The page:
Have you ever wondered what’s in a name? Turns out, a lot.
Recently, Bombay Oxygen experienced a sudden surge in its stock price due to the rise in oxygen demand? The exciting part is, the company has nothing to do with oxygen.
This was just one of the many instances when a company’s stock price was impacted due to events completely unrelated to its business.
Read on to find out more on 5 times when the share price was impacted for the wrong reasons.
India is in the grip of the second wave of the Covid 19 pandemic, with oxygen in high demand. Investors have responded by looking for companies that provide these critical elements. As a result, Bombay Oxygen’s share price has risen astronomically in April 2021. From a closing price of Rs. 11,025 on 31 March 2021, it went up to Rs. 25,500 by 20 April 2021.
The only problem? Bombay Oxygen has nothing to do with oxygen manufacturing. It had scraped off its oxygen manufacturing business in 2019 and became a financial services company – Bombay Oxygen Investments Ltd. It used to manufacture the gas in the past, but no longer. Investors jumped on the stock because they saw ‘Oxygen’ in its name and that oxygen has become a high-priced critical commodity across the country.
Elon Musk can move markets with just a tweet, and a few such instances in 2020 and 2021 bear evidence. Let’s take one of those instances as an example. At around 6.30 PM on Thursday, 7 January 2021, Musk simply tweeted “Use Signal” to his almost 41m Twitter followers.
After the tweet, the share price of Signal Advance (SIGL) climbed 527% over the next 2 days, from $0.6 to $7.19.
Found the glitch?
Signal Advance is a detection devices manufacturer with nothing to do with the Signal messaging app that Musk was tweeting in support of.
The Signal Foundation, which runs and maintains the Signal app, is funded almost entirely by donations. Meanwhile, SIGL’s market cap went up to $660 million from $55 million in two days. After this wild ride, SIGL last closed at USD 1.65.
In late March 2020, the SEC halted the trades of Zoom Technologies (ZOOM). The reason: Investors were confusing ZOOM with Zoom Video Communications (ZM), the video messaging/meeting app that was surging in popularity due to Covid 19 pandemic restrictions on meetings and gatherings.
Investors simply confused the stock tickers and ended up raising ZOOM’s stock price by around 1,800% during mid-March 2020. Once the confusion was resolved, ZM had become a darling of the market.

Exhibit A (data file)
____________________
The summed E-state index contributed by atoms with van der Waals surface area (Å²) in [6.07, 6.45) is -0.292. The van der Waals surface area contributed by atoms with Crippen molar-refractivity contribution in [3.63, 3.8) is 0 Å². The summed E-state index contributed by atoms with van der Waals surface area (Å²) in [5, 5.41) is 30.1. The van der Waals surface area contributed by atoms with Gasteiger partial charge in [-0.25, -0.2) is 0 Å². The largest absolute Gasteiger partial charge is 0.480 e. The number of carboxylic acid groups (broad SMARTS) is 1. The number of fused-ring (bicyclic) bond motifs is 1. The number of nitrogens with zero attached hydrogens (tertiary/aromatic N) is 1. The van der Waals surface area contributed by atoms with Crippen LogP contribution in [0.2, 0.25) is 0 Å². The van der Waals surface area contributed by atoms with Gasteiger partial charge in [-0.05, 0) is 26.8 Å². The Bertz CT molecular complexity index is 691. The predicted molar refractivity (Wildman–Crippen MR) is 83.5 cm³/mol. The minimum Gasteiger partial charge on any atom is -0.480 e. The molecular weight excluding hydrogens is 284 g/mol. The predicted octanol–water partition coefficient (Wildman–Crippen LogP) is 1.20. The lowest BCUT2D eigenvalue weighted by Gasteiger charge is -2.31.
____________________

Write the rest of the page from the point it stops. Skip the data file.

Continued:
On 4 October 2013, Twitter’s much-anticipated IPO (selected symbol: TWTR) sent investors on a buying spree of TWTRQ shares, which went up more than 1000%. TWTRQ is the ticker of Tweeter Home Entertainment Group, a speciality electronics company that had declared bankruptcy in 2007 and was trading at less than a penny a share. The buying surge took TWTRQ up to 15 cents before settling at 5 cents, still a 669% rise. The Twitter IPO hadn’t happened yet (it happened a month later).
One-time video game major Gamestop lost out to online gaming and streaming. After it was bought by an investment firm in 2020, its shares started to rise. However, hedge funds were betting on the share falling and took short positions against the stock, i.e., selling the stock at the current price, looking to buy it when the price goes down, making a profit.
Something else happened. Against all of the hedge funds’ sophisticated calculations, Gamestop stock started rising. This meant that all those sell positions would have to be covered by buying the stock at a higher price, leading to heavy losses in the hedge fund crowd.
What happened was that retail investors that were part of a Reddit group called WallStreetBets decided that hedge funds needed a lesson. They started buying the stock. Now the hedge funds had to cover their positions. Which meant they had to buy the stock at higher prices to cover their positions. On a single day, the stock rose 135%. At no point was any of this rise backed by any show of value or expectation of profit from the stock. In other words, this was price manipulation by the retail investors.
The stock exchange lists thousands and thousands of companies. In many cases, their tickers could be similar or similar sounding or downright confusing.
The classic example is Ford Motor (F) and Forward Industries (FORD), a consumer goods firm. The former has a market capitalisation of upwards of $35 billion, while the latter’s is $10 million. Any time there is market-moving Ford Motor news, FORD’s price surges. These surges are of significant volume, of about 5% of trades. This means it is not just confused retail investors who are driving the gains but also institutional ones.
They do indeed. These are called “fat finger trades,” the wrong key being pressed on the keyboard. If someone keyed in FORD to purchase Ford Motor shares in the above example, they would end up with shares in Forward, Industries.